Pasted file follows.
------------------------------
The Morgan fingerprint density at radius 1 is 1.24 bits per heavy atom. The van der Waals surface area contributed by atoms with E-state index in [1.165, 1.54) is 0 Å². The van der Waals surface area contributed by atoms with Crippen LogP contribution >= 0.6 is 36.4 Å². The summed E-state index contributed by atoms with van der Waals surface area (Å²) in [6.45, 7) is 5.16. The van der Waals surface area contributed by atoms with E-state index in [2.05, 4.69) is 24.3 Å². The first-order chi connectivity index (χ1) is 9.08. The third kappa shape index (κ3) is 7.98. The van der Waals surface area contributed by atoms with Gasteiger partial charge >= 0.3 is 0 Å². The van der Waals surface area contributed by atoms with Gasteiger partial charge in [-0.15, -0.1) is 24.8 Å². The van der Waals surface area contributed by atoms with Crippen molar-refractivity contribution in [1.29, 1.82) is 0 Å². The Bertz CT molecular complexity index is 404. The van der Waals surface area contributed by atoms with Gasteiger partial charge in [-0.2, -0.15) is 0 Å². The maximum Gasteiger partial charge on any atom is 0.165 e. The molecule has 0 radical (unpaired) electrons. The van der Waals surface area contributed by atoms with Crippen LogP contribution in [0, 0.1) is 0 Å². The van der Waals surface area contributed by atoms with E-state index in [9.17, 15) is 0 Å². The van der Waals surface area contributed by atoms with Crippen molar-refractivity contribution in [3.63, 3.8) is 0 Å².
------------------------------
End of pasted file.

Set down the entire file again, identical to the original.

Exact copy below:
The Morgan fingerprint density at radius 1 is 1.24 bits per heavy atom. The van der Waals surface area contributed by atoms with E-state index in [1.165, 1.54) is 0 Å². The van der Waals surface area contributed by atoms with Crippen LogP contribution >= 0.6 is 36.4 Å². The summed E-state index contributed by atoms with van der Waals surface area (Å²) in [6.45, 7) is 5.16. The van der Waals surface area contributed by atoms with E-state index in [2.05, 4.69) is 24.3 Å². The first-order chi connectivity index (χ1) is 9.08. The third kappa shape index (κ3) is 7.98. The van der Waals surface area contributed by atoms with Gasteiger partial charge >= 0.3 is 0 Å². The van der Waals surface area contributed by atoms with Gasteiger partial charge in [-0.15, -0.1) is 24.8 Å². The van der Waals surface area contributed by atoms with Crippen molar-refractivity contribution in [1.29, 1.82) is 0 Å². The Bertz CT molecular complexity index is 404. The van der Waals surface area contributed by atoms with Gasteiger partial charge in [-0.2, -0.15) is 0 Å². The maximum Gasteiger partial charge on any atom is 0.165 e. The molecule has 0 radical (unpaired) electrons. The van der Waals surface area contributed by atoms with Crippen LogP contribution in [0, 0.1) is 0 Å². The van der Waals surface area contributed by atoms with E-state index in [9.17, 15) is 0 Å². The van der Waals surface area contributed by atoms with Crippen molar-refractivity contribution in [3.63, 3.8) is 0 Å².